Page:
“Through other than official channels, we have learned that the Office has impermissibly and stealthy modified the manner in which it deals with defense claims of prosecutorial misconduct. If what we have learned is correct, it is not merely unlawful—it is reprehensible.
“Accordingly, ADDA demands that management cease and desist and revert to the prior practice. If, in fact, what we have learned is correct, then it is expected that this Association will receive formal prior written notice of such intent together with a proposal. Once again, it appears as though none of the appropriate procedural bases were tagged by management. In the meantime, I expect to receive your timely written notification that management has complied with the law and the legitimate demands of this Association.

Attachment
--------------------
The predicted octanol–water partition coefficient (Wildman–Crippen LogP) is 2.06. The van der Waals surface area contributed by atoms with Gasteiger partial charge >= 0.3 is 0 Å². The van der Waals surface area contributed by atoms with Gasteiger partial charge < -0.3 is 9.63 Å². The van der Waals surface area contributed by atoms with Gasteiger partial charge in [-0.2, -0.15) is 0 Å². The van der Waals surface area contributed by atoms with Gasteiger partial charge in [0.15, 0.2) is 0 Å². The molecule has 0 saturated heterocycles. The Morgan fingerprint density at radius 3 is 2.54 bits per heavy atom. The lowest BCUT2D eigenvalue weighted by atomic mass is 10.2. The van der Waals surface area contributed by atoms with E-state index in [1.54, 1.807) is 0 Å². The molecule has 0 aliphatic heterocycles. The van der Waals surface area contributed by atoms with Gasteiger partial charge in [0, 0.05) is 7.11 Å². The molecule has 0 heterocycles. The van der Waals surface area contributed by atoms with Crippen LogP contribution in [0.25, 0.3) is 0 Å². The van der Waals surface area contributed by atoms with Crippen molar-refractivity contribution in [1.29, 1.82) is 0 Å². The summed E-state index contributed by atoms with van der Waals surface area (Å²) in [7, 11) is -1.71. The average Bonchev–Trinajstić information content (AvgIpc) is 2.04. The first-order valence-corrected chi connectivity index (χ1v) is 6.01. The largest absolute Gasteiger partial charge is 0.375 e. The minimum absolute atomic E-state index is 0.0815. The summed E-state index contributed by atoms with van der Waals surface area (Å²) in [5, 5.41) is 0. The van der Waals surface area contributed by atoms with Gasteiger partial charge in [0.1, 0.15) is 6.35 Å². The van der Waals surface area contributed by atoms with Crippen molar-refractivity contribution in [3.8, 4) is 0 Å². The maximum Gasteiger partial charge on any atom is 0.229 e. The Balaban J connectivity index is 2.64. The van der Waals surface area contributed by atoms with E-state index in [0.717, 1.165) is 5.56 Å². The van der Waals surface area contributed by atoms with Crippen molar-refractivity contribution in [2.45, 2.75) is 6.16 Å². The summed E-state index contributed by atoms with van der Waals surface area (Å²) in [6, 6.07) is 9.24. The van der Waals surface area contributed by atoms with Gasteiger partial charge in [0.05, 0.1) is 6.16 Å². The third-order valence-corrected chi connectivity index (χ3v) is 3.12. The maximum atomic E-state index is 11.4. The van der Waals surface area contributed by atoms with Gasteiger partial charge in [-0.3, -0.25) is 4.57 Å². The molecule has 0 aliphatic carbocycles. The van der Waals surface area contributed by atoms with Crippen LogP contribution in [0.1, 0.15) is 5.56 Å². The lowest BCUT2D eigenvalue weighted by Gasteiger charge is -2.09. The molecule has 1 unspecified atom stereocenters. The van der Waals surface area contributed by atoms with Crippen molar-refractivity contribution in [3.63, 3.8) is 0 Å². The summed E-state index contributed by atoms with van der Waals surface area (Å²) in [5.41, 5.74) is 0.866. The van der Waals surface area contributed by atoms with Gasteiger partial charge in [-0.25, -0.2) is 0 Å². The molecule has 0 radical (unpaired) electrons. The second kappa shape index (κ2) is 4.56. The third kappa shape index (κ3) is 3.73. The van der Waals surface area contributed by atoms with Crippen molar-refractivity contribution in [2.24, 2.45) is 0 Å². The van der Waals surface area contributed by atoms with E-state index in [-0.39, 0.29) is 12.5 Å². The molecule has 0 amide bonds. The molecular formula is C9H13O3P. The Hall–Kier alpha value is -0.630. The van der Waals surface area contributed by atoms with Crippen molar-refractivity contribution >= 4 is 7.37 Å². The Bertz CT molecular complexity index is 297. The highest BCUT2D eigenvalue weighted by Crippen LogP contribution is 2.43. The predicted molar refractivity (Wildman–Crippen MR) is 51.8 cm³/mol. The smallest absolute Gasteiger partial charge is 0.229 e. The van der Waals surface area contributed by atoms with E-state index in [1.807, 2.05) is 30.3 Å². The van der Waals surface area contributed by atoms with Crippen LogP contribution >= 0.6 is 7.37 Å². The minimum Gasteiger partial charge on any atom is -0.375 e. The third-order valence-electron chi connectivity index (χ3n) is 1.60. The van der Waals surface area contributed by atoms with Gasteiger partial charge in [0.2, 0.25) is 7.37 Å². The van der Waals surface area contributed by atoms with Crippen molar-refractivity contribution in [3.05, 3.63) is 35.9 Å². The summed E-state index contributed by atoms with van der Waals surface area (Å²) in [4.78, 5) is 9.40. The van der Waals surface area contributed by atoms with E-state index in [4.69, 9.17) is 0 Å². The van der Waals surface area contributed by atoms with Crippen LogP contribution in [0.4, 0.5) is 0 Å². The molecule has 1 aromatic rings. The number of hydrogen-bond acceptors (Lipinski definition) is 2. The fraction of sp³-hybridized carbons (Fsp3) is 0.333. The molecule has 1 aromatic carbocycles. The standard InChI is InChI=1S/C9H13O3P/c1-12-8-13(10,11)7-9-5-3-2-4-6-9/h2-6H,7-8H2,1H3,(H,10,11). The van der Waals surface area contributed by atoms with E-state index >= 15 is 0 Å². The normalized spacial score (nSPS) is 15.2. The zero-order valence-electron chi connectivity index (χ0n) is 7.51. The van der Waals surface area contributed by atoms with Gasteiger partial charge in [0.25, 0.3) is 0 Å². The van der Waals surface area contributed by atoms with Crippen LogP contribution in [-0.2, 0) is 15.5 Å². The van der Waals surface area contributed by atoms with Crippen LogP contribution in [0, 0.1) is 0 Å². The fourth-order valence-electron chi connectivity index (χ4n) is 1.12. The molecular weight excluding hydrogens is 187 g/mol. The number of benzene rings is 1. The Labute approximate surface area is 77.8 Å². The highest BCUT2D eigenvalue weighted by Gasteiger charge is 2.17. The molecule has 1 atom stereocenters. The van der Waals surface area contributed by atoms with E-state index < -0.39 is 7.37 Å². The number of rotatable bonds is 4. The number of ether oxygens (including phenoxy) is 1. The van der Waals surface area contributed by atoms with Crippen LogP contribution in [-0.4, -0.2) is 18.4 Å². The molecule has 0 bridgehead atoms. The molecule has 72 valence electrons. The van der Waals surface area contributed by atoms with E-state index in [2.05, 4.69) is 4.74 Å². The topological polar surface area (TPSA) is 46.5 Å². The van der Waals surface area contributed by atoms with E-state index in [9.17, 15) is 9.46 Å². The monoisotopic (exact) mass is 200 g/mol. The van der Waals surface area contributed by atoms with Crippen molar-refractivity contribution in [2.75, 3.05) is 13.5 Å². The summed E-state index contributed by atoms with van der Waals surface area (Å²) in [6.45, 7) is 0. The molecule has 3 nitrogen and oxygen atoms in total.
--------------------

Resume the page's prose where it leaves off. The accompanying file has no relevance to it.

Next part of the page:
“I look forward to your early reply.”
The letter was sent to Davenport via Tim Pescatello, manager of the county’s Employee Relations Division.
Former Los Angeles County District Attorney Steve Cooley, a critic of Gascón, told the METNEWS yesterday:
“The ADDA is absolutely right to pursue this issue as a labor grievance, but, if this is true, those involved could be fairly accused of unprofessional and unethical conduct. Even conspiracy to obstruct justice is not out of the question.
“This is not the first time that Gascón and a few of his sycophant minions have attempted to achieve an improper goal ‘by any means necessary’.”
The ADDA has been at loggerheads with the new district attorney, who sworn in on Dec. 7, from the start. On his first day of office, Gascón issued a series of “special directives” aimed, in general, at securing leniency in sentencing.
On Feb. 8, Los Angeles Superior Court Judge James Chalfant “granted in large part,” as the judge put it, a preliminary injunctions sought by the ADDA, declaring that some of the directives are “unlawful.”Article here.